Or at least, so says Charles Habib Malik in his “A Christian Critique of the University.” He says:
There is the tremendous problem of whether there is essential incompatibility between reason and faith, between knowledge and virtue, between scholarship and the sense of mystery. On the face of it there seems to be such incompatibility. Can we give ourselves totally to Jesus Christ and the life of contemplation and still create intellectually? Aren’t you jarred out of yourself every time you move (or are forcibly interrupted) from the wonderful peace of contemplation even to active love, let alone to the scholarly pursuit? Don’t you feel then that you have landed in a different world altogether, indeed in an antithetical world? Can you serve two masters at the same time—thought and the resurrected Christ? (98)
So there is a problem here; truth and knowledge cannot be alien to Jesus Christ, the Eternal Logos; and yet the more we know scientific and philosophical truth the more we seem to be alienated from him; and the more we cling to him in love the more our intellectual grasp of scientific and philosophical truth appears to suffer, and the less we can converse with the great minds on an equal footing. Mind and spirit appear to be two radically different worlds; they do not understand each other; they cannot communicate, let alone commune, with one another; they are not at ease in the presence of one another; they profoundly disturb one another; each wishes the other did not exist; each hates the sight of the other; each wishes to be left alone. The spirit looks upon the pursuits of the mind as pointless and futile; the wisdom of the world is foolishness with God; and the mind looks down upon the spirit as primitive, ignorant, stupid, pitiful.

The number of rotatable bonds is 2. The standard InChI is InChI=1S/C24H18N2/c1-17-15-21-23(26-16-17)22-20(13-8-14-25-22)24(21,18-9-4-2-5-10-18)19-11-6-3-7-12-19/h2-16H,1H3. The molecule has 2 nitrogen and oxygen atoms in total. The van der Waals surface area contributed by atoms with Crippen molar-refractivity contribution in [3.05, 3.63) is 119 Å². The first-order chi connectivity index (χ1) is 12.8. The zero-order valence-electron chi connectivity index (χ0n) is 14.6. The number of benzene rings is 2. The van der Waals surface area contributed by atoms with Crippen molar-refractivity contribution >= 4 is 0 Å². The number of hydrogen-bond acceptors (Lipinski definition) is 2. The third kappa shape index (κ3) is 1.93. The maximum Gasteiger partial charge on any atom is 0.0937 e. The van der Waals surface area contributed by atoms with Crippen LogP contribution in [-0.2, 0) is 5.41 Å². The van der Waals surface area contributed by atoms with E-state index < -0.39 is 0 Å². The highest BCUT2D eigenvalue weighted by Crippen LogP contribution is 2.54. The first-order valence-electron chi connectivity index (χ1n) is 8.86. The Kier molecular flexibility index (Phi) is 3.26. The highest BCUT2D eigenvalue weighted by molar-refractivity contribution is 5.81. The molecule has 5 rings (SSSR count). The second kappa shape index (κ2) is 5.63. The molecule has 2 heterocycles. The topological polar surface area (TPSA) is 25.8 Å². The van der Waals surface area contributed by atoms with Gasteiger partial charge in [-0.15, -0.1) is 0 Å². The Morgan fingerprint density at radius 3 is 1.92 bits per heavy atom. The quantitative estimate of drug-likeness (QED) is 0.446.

I can only say we must trust the mercy and love of Christ even in this impossible situation. But the problem is there and even this trust does not cause it to evaporate. (99-100)
On the surface of it, it sure does feel like he might be on to something. I will also say that I disagree, but I could easily be wrong.
3 responses to “Faith and Reason are Incompatible”
I disagree, too. Any time we try to reconcile a paradox we miss the point. Reason and intellectual pursuits aren’t necessarily at odds with faith.
I think we sometimes misinterpret the “wisdom of the world.” God ordered reality, and our ability to comprehend it is his wisdom–not the world’s. Worldly wisdom comprises philosophies and attitudes that are not surrendered to God.
*Cam rings the gnostic alarm bell*
I agree. I do not believe for a moment that faith and reason are some polar opposites. Faith and reason, when operating at their best, strengthen and challenge each other.
Can’t catch me! ;)